“Well,” he continued, with a sulky defiance of manner and look, “do as you like; stop here — you’ll wish you hadn’t before long, I’ll be bound! You don’t seem to hurry yourself much about speaking, so I shall sit down. You can do as you please. Now then! just let’s cut it short — do you come here in a friendly way, to ask me to send for my girl downstairs, and to show yourself the gentleman, or do you not?”

“You have written me two letters, Mr. Sherwin —”

“Yes: and took devilish good care you should get them — I left them myself.”

“In writing those letters, you were either grossly deceived; and, in that case, are only to be pitied, or —”

“Pitied! what the devil do you mean by that? Nobody wants your pity here.”

“Or you have been trying to deceive me; and in that case, I have to tell you that deceit is henceforth useless. I know all — more than you suspect: more, I believe, than you would wish me to have known.”

“Oh, that’s your tack, is it? By God, I expected as much the moment you came in! What! you don’t believe my girl — don’t you? You’re going to fight shy, and behave like a scamp — are you? Damn your infernal coolness and your aristocratic airs and graces! You shall see I’ll be even with you — you shall. Ha! ha! look here! — here’s the marriage certificate safe in my pocket. You won’t do the honourable by my poor child — won’t you? Come out! Come away! You’d better — I’m off to your father to blow the whole business; I am, as sure as my name’s Sherwin!”

He struck his fist on the table, and started up, livid with passion. The screen trembled a little, and a slight rustling noise was audible behind it, just as he advanced towards me. He stopped instantly, with an oath, and looked back.

“I warn you to remain here,” I said. “This morning, my father has heard all from my lips. He has renounced me as his son, and I have left his house for ever.”

He turned round quickly, staring at me with a face of mingled fury and dismay.

“Then you come to me a beggar!” he burst out; “a beggar who has taken me in about his fine family, and his fine prospects; a beggar who can’t support my child — Yes! I say it again, a beggar who looks me in the face, and talks as you do. I don’t care a damn about you or your father! I know my rights; I’m an Englishman, thank God! I know my rights, and my Margaret’s rights; and I’ll have them in spite of you both. Yes! you may stare as angry as you like; staring don’t hurt. I’m an honest man, and my girl’s an honest girl!”

I was looking at him, at that moment, with the contempt that I really felt; his rage produced no other sensation in me. All higher and quicker emotions seemed to have been dried at their sources by the events of the morning.

“I say my girl’s an honest girl,” he repeated, sitting down again; “and I dare you, or anybody — I don’t care who — to prove the contrary. You told me you knew all, just now. What all? Come! we’ll have this out before we do anything else. She says she’s innocent, and I say she’s innocent: and if I could find out that damnation scoundrel Mannion, and get him here, I’d make him say it too. Now, after all that, what have you got against her? — against your lawful wife; and I’ll make you own her as such, and keep her as such, I can promise you!”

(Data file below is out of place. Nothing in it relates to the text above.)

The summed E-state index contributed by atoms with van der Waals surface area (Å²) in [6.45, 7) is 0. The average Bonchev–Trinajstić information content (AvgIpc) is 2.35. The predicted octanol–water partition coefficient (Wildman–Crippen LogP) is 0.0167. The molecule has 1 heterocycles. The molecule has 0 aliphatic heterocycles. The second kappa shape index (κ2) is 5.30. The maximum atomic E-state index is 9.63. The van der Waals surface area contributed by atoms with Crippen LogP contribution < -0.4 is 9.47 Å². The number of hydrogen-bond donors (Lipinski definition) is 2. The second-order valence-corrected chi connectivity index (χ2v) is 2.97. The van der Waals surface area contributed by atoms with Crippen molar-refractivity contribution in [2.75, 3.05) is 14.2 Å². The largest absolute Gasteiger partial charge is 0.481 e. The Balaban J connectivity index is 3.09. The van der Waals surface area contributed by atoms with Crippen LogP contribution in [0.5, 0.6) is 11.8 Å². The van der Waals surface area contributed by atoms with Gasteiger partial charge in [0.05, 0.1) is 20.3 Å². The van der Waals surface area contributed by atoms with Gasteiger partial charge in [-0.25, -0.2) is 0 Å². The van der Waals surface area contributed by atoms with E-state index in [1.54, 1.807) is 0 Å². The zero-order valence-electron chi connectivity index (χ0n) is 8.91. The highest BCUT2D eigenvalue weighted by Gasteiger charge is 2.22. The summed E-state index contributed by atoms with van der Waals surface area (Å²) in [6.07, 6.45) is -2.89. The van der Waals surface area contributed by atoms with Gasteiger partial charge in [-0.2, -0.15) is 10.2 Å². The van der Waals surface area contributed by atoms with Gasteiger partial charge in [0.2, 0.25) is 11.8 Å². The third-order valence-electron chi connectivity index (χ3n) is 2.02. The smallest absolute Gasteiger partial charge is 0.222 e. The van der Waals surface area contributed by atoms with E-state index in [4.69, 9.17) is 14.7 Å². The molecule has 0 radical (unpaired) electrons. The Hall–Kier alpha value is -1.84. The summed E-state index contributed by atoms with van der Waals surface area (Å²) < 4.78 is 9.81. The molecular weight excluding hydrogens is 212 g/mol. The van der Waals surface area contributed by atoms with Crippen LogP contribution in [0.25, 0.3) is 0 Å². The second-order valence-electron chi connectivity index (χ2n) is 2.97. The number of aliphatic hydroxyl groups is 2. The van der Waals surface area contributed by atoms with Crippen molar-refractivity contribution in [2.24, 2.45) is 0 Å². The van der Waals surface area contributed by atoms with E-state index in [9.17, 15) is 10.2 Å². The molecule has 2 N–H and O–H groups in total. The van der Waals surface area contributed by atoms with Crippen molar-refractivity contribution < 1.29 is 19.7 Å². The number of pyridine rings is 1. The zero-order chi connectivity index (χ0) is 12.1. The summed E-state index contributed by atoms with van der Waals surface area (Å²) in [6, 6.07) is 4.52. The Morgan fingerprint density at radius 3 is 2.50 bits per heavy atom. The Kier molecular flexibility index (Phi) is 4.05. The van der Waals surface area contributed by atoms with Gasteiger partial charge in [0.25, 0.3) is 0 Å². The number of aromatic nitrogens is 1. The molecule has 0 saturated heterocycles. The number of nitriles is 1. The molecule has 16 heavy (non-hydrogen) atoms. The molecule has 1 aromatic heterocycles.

“I am not here to ask questions, or to answer them,” I replied —“my errand in this house is simply to tell you, that the miserable falsehoods contained in your letter, will avail you as little as the foul insolence of language by which you are now endeavouring to support them. I told you before, and I now tell you again, I know all. I had been inside that house, before I saw your daughter at the door; and had heard, from her voice and his voice, what such shame and misery as you cannot comprehend forbid me to repeat. To your past duplicity, and to your present violence, I have but one answer to give:— I will never see your daughter again.”

“But you shall see her again — yes! and keep her too! Do you think I can’t see through you and your precious story? Your father’s cut you off with a shilling; and now you want to curry favour with him again by trumping up a case against my girl, and trying to get her off your hands that way. But it won’t do! You’ve married her, my fine gentleman, and you shall stick to her! Do you think I wouldn’t sooner believe her, than believe you? Do you think I’ll stand this? Here she is up-stairs, half heart-broken, on my hands; here’s my wife”—(his voice sank suddenly as he said this)—“with her mind in such a state that I’m kept away from business, day after day, to look after her; here’s all this crying and misery and mad goings-on in my house, because you choose to behave like a scamp — and do you think I’ll put up with it quietly? I’ll make you do your duty to my girl, if she goes to the parish to appeal against you! Your story indeed! Who’ll believe that a young female, like Margaret, could have taken to a fellow like Mannion? and kept it all a secret from you? Who believes that, I should like to know?”

“I believe it!“

The third voice which pronounced those words was Mrs. Sherwin’s.

But was the figure that now came out from behind the screen, the same frail, shrinking figure which had so often moved my pity in the past time? the same wan figure of sickness and sorrow, ever watching in the background of the fatal love-scenes at North Villa; ever looking like the same spectre-shadow, when the evenings darkened in as I sat by Margaret’s side?